taken from: http://bridgemi.com/2012/11/school-choice-not-your-fathers-old-classroom/ Legislative puzzle Michigan legislators have before them a variety of public education bills that could fundamentally alter how the state oversees and funds local classrooms: House Bill 5923: Referred to as the “super choice” bill by some, this measure would significantly rewrite the state school code that governs public education. A variety of special designations could be issued to organizers that, among other things, want to create single-gender schools, or offer classes to tuition-paying foreign students or provide an online school. The bill was introduced in September, but has not received action in the House. House Bill 6004/Senate Bill 1358: These bills are designed to codify in state law an education oversight authority first brokered via an interlocal agreement between Detroit Public Schools and Eastern Michigan University. The legislation also would mandate a statewide inventory of public school buildings and allow a statewide educational authority to control, use and modify vacant school buildings now under the control of local school districts. The bills were introduced in early November, but have not received votes in either chamber. CONTINUE on next comment space....
Marcia Robovitsky November 27, 2012 at 01:51 PM
Continued...... Senate Bill 620: Known as the “parent trigger” bill, this measure would allow parents to petition the state to “convert” a traditional public school that is among the 5 percent worst-performing to a “conversion” school with a new operator. It passed the Senate 20-18 in June, but has not received action in the House. “The Oxford bill”: This document isn’t an official piece of legislation, but rather a draft measure developed and presented by Richard McLellan and the Oxford Foundation at the behest of Gov. Rick Snyder. The focus of the draft is a rewrite of the state’s School Aid Act, which governs how money is distributed to public schools.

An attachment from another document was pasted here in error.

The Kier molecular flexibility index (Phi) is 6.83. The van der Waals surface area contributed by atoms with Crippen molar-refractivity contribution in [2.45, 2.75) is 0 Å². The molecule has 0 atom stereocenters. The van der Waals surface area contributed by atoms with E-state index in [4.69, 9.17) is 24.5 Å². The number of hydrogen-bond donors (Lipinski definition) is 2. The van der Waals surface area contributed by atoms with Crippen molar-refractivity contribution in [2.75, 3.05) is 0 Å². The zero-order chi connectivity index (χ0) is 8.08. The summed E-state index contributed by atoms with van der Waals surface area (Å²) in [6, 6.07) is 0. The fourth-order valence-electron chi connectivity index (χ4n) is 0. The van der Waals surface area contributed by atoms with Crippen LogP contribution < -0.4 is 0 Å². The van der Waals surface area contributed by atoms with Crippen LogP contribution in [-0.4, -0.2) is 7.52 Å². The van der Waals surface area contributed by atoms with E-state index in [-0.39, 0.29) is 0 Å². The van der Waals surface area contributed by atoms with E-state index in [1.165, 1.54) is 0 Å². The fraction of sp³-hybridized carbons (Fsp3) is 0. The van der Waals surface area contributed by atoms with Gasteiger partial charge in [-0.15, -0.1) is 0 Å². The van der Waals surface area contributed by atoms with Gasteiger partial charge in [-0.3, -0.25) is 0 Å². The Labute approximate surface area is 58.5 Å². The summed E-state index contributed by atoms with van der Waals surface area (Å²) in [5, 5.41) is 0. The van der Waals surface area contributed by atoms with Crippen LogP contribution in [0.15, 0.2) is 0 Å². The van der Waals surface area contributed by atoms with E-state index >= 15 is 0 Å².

Marcia Robovitsky November 27, 2012 at 01:57 PM
the below quote was taken from this article: http://www.michigancapitolconfidential.com/17970 "The school funding proposal introduced here does not provide any public funds for private schools, and with good reason: If it had, the bill would be unconstitutional. Article VIII, section 2 of the Michigan constitution states: No payment, credit, tax benefit, exemption or deductions, tuition voucher, subsidy, grant or loan of public monies or property shall be provided, directly or indirectly, to support the attendance of any student or the employment of any person at any such nonpublic school... This means that the state would first have to amend the Michigan Constitution to implement anything that would even remotely resemble a genuine school voucher program. But this fact does not stop the public school establishment from trying to use the threat of vouchers to stir up opposition to any and all education reform ideas. "
Mac November 27, 2012 at 02:09 PM
Today's Bridge article: "Michigan’s current cyber school – the Michigan Virtual Charter Academy – has a spotty academic record. Low-income students scored worse on 8th grade math than similar students in Detroit, or Grand Rapids; among 11th grade students at the cyber school, not one student scored at a proficient level in math." http://bridgemi.com/2012/11/bills-would-turn-michigan-into-super-choice-state/
Marcia Robovitsky November 27, 2012 at 02:20 PM
That is why CHOICE is important. Parents....don't choose that for your child! Choose to stay at BHS or whatever school you are currently happy with. From what I read, BHS and other school districts do not have to admit students from outside their boundaries. I hope to hear more about that at tonight's meeting.
Ken Jackson November 27, 2012 at 02:33 PM